How do world transit systems compare?

This is an eye-opener. First thing you need to do is go here where artist and urban planner Neil Freeman has prepared maps of many more cities at the same scale  (none from Australia unfortunately). What these maps show is the enormous variation in the scale and density of different systems. No doubt the artist has had to make assumptions about what to include and exclude*, but this is nevertheless very important information to bear in mind when comparing the performance of Australian rail networks with systems elsewhere.

I think Melbourne’s rail system is a leviathan compared to some of these e.g. the networks in Toronto, Vancouver, Amsterdam, Budapest and Brussels. Note the scale (5 km) beside the map of Toronto above. As a point of reference, it’s about 5 km as the crow flies from Flinders St station to Merri station on the Epping line, Hawthorne station on the Lilydale line and Newmarket station on the Broadmeadows line. Five kilometres is the boundary of the inner city.

Some cities however have much denser networks than Melbourne. The Paris system, for example, is diminutive in extent, but extraordinarily dense. I’m not well-travelled enough to know how many of these cities have extensive tram networks, but if you factor in Melbourne’s trams we also have a pretty dense network (albeit a slow one) within 10-12 km of the CBD.

There are important differences in the way different configurations operate. For example, a system like Melbourne’s with long average trip distances will generally require that more space is devoted to seating — thus reducing capacity — than is the case with systems where trips lengths are relatively short. So it’s not always as simple as “if they can do it so should we”.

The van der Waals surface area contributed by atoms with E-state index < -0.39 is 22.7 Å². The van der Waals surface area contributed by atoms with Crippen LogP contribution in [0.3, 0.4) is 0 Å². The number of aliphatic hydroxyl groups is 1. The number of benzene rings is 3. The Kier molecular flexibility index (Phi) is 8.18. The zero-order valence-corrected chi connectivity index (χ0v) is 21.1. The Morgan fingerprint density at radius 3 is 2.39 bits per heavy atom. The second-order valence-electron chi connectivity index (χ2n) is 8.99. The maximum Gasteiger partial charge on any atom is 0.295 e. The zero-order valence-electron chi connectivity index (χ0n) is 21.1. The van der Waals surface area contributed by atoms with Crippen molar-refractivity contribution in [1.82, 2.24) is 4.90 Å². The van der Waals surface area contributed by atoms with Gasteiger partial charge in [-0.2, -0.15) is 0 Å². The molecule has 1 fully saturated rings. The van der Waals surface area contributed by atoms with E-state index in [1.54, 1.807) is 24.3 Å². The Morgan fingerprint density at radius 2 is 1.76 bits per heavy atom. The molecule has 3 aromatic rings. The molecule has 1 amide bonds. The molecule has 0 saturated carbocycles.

I’m using broad terms like ‘extent’, ‘scale’ and ‘density’ to describe these systems, but if you were serious about comparing the various morphologies you would need to come up with a range of descriptors to describe the differences accurately.

If anyone can incorporate Melbourne’s train and tram networks into the diagram at the same scale I’d be happy to add it to this post.

* See points made by commenters below. Reinforces the point that making any sort of comparison is a fraught task and there will be compromises.


12 Comments on “How do world transit systems compare?”

  1. brisurban says:

    It depends. What would they look like if the buses were mapped? Toronto’s system might actually be “functionally” larger because it uses buses to the train stations. What’s needed is a map of service, not necessarily infrastructure.

    • Alan Davies says:

      Fair point. The question should’ve been “how do rail systems compare?”. But it doesn’t pretend to show frequency. Even the best transit maps showing all high frequency modes tend to look like a bowl of spaghetti – such a map of 30+ major cities would be a challenge to read (and arduous to put together!).

  2. Russ says:

    Worth noting Paris also has the RER system which extends deep into the suburbs. Actually Paris is interesting for that reason. One of the weaknesses of the Melbourne system is that it resembles the RER on the periphery, the metro in the centre, and serves neither market well – too slow to be effective as a regional distributor, too sparse a network and too low a frequency to be a metro, and in several places competing directly with a near identical tram service. We could do worse than extending the tram system to handle the metro connections and closing 150 or so stations.

  3. Jim Wells says: